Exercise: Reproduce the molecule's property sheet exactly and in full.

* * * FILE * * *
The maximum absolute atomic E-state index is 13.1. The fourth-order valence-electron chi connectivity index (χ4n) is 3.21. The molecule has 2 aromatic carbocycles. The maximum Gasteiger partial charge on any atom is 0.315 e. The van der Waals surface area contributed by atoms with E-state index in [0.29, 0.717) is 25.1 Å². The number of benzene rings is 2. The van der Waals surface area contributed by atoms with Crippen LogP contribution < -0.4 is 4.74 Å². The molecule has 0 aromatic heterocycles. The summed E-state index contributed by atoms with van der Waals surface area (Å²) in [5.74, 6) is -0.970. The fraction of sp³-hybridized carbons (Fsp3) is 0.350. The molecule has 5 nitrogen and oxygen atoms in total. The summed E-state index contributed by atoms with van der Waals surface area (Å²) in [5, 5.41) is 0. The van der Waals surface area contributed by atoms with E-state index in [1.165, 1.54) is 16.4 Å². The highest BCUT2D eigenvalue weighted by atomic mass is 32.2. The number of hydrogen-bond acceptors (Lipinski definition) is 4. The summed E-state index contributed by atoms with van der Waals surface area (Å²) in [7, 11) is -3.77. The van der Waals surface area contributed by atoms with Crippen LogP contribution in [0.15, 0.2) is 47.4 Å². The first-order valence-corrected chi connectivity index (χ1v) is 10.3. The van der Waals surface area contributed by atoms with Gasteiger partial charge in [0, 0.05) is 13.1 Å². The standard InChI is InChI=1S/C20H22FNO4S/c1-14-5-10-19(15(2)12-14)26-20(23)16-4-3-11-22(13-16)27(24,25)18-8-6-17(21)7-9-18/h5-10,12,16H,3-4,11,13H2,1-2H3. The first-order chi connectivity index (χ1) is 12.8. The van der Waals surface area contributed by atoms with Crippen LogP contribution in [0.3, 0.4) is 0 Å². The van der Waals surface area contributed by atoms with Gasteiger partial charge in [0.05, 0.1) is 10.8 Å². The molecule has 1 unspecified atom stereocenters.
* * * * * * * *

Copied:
The maximum absolute atomic E-state index is 13.1. The fourth-order valence-electron chi connectivity index (χ4n) is 3.21. The molecule has 2 aromatic carbocycles. The maximum Gasteiger partial charge on any atom is 0.315 e. The van der Waals surface area contributed by atoms with E-state index in [0.29, 0.717) is 25.1 Å². The number of benzene rings is 2. The van der Waals surface area contributed by atoms with Crippen LogP contribution < -0.4 is 4.74 Å². The molecule has 0 aromatic heterocycles. The summed E-state index contributed by atoms with van der Waals surface area (Å²) in [5.74, 6) is -0.970. The fraction of sp³-hybridized carbons (Fsp3) is 0.350. The molecule has 5 nitrogen and oxygen atoms in total. The summed E-state index contributed by atoms with van der Waals surface area (Å²) in [5, 5.41) is 0. The van der Waals surface area contributed by atoms with E-state index in [1.165, 1.54) is 16.4 Å². The highest BCUT2D eigenvalue weighted by atomic mass is 32.2. The number of hydrogen-bond acceptors (Lipinski definition) is 4. The summed E-state index contributed by atoms with van der Waals surface area (Å²) in [7, 11) is -3.77. The van der Waals surface area contributed by atoms with Crippen LogP contribution in [0.15, 0.2) is 47.4 Å². The first-order valence-corrected chi connectivity index (χ1v) is 10.3. The van der Waals surface area contributed by atoms with Gasteiger partial charge in [0, 0.05) is 13.1 Å². The standard InChI is InChI=1S/C20H22FNO4S/c1-14-5-10-19(15(2)12-14)26-20(23)16-4-3-11-22(13-16)27(24,25)18-8-6-17(21)7-9-18/h5-10,12,16H,3-4,11,13H2,1-2H3. The first-order chi connectivity index (χ1) is 12.8. The van der Waals surface area contributed by atoms with Crippen LogP contribution in [0.3, 0.4) is 0 Å². The van der Waals surface area contributed by atoms with Gasteiger partial charge in [0.05, 0.1) is 10.8 Å². The molecule has 1 unspecified atom stereocenters.